Things You'll Need
Hedge trimmers (optional)
Metal or ceramic saw
Galvanized screws or fireclay
Wood stoves are one way home and property owners keep a house toasty during chillier winter months. Installing a stove is a do-it-yourself project that nearly any able bodied person can do, provided some basic guidelines are followed in regards to how the stove vents – in this case, through an adjacent basement window. In doing so, properly hooking up the unit is paramount for both safety and performance.
Check with your local building code authority for fire code restrictions in your area regarding wood stove piping installation and placement. Guidelines vary according to jurisdiction but, generally speaking, the pipe needs to vent into a chimney that vents at least 3 feet over the roofline.
Place your stove at least 3 to 4 feet away from the closest wall to create a "safe zone" — you don't want the radiating heat to overheat the wall and increase the chances of fire. This isn't required if your masonry wall is separated from a combustible wall by at least a 1-inch gap and is vented at top and bottom. To retrofit a wall, install 24-gauge metal sheeting over the combustible wall using 1-inch non-flammable spacers to create buffer zone between the wall and metal protector. Metal-framed insulation board can be used in lieu of the sheet metal, but it too must be spaced an inch away from the wall and have gaps between wall, floor and ceiling to vent the heat.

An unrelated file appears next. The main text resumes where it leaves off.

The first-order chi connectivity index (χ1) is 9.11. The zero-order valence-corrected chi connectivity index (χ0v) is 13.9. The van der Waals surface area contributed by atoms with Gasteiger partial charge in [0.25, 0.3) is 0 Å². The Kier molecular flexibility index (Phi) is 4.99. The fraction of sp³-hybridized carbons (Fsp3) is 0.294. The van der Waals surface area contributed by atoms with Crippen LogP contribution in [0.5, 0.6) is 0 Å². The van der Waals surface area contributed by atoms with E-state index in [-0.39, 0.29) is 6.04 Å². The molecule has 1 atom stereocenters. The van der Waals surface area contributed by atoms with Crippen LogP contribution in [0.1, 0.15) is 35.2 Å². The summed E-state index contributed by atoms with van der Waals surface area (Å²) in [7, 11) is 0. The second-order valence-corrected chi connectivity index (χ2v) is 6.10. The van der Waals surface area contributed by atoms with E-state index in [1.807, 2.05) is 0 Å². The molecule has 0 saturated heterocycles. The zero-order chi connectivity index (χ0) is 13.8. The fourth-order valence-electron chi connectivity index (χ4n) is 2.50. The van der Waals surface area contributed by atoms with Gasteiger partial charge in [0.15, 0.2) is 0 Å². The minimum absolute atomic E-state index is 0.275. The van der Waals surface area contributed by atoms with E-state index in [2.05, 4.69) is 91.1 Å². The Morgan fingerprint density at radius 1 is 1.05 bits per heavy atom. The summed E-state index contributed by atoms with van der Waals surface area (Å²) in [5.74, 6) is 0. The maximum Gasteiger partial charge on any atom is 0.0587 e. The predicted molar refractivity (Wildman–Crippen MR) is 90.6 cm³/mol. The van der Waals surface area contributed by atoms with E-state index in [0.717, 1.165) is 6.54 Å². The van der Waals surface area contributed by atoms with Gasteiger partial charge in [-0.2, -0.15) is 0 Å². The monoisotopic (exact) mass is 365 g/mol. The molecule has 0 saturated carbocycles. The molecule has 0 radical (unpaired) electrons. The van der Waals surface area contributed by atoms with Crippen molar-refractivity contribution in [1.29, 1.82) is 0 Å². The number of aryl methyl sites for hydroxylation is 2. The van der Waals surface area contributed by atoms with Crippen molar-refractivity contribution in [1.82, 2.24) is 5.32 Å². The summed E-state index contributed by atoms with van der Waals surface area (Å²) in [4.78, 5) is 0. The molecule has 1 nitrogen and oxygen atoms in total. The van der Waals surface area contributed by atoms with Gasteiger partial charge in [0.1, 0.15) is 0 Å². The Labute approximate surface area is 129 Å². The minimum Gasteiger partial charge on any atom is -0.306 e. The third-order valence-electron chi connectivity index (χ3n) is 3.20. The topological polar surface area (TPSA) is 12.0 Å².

Measure from the top of the stove to opening in the basement's window and, provided you haven't purchased piping already precut, cut the pipe, using a saw appropriate to the material, into 3-foot segments that total the needed distance in overall length.
Determine the best way for smoke to vent through the piping. Stove piping can be configured in a number of ways with vertical piping attached via a 90-degree elbow being the most conducive for allowing smoke to dissipate from naturally occurring air draft.
Install the first section and attach it to the wood stove unit via screws for metal flue piping. If you're using ceramic pipes, use generous amounts of fireclay at the attachment site. Continue adding the 3-foot sections in this manner until all pipes are secured in the desired configuration.
Cut a piece of sheet metal that measures the same dimensions as the basement window and cut a hole in the sheet that's 1/8 inch larger than the diameter of the stove pipe. Thread the metal sheet over the pipe and press it flush to the basement window on the outside of the home. Fill in the gaps between the pipe and the metal with fireclay and screw the sheet to the frame of the outside window to block outside air.
Add another 90-degree elbow on the outside of the window and sections of chimney pipe that exhaust outside the basement and up the side of the house, above the roofline, affixing the pipe to the house with appropriate hardware.
Kirk Maltbee is a freelance writer based in southwestern Virginia. A former licensed massage therapist, Maltbee has also spent considerable time as both an ACE- and NASM-certified personal fitness trainer. When not writing, he tackles home improvement projects.